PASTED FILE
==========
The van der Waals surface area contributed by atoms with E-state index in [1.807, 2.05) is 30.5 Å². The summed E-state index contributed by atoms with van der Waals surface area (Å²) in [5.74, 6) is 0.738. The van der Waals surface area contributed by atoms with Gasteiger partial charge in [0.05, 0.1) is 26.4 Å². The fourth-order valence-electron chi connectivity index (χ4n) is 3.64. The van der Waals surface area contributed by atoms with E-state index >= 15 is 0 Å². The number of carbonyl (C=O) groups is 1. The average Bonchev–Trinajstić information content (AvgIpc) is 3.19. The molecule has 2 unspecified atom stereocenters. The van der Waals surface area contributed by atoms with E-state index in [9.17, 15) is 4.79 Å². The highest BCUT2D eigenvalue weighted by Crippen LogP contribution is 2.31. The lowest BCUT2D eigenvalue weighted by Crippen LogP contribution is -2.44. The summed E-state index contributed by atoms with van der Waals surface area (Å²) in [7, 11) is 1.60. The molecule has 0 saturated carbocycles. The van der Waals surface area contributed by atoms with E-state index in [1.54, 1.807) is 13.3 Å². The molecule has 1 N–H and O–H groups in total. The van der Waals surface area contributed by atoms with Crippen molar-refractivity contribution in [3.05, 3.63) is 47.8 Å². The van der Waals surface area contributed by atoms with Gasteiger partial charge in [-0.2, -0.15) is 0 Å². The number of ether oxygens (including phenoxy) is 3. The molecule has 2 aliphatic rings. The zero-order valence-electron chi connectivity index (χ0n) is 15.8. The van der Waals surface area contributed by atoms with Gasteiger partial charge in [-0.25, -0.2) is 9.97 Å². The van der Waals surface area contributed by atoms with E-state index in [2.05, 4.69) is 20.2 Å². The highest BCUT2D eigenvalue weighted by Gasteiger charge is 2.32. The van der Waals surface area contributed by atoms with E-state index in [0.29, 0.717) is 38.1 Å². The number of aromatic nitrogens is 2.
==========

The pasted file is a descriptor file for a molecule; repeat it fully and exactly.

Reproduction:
The van der Waals surface area contributed by atoms with E-state index in [1.807, 2.05) is 30.5 Å². The summed E-state index contributed by atoms with van der Waals surface area (Å²) in [5.74, 6) is 0.738. The van der Waals surface area contributed by atoms with Gasteiger partial charge in [0.05, 0.1) is 26.4 Å². The fourth-order valence-electron chi connectivity index (χ4n) is 3.64. The van der Waals surface area contributed by atoms with E-state index >= 15 is 0 Å². The number of carbonyl (C=O) groups is 1. The average Bonchev–Trinajstić information content (AvgIpc) is 3.19. The molecule has 2 unspecified atom stereocenters. The van der Waals surface area contributed by atoms with E-state index in [9.17, 15) is 4.79 Å². The highest BCUT2D eigenvalue weighted by Crippen LogP contribution is 2.31. The lowest BCUT2D eigenvalue weighted by Crippen LogP contribution is -2.44. The summed E-state index contributed by atoms with van der Waals surface area (Å²) in [7, 11) is 1.60. The molecule has 0 saturated carbocycles. The van der Waals surface area contributed by atoms with E-state index in [1.54, 1.807) is 13.3 Å². The molecule has 1 N–H and O–H groups in total. The van der Waals surface area contributed by atoms with Crippen molar-refractivity contribution in [3.05, 3.63) is 47.8 Å². The van der Waals surface area contributed by atoms with Gasteiger partial charge in [-0.2, -0.15) is 0 Å². The number of ether oxygens (including phenoxy) is 3. The molecule has 2 aliphatic rings. The zero-order valence-electron chi connectivity index (χ0n) is 15.8. The van der Waals surface area contributed by atoms with Gasteiger partial charge in [-0.25, -0.2) is 9.97 Å². The van der Waals surface area contributed by atoms with E-state index in [2.05, 4.69) is 20.2 Å². The highest BCUT2D eigenvalue weighted by Gasteiger charge is 2.32. The van der Waals surface area contributed by atoms with E-state index in [0.29, 0.717) is 38.1 Å². The number of aromatic nitrogens is 2.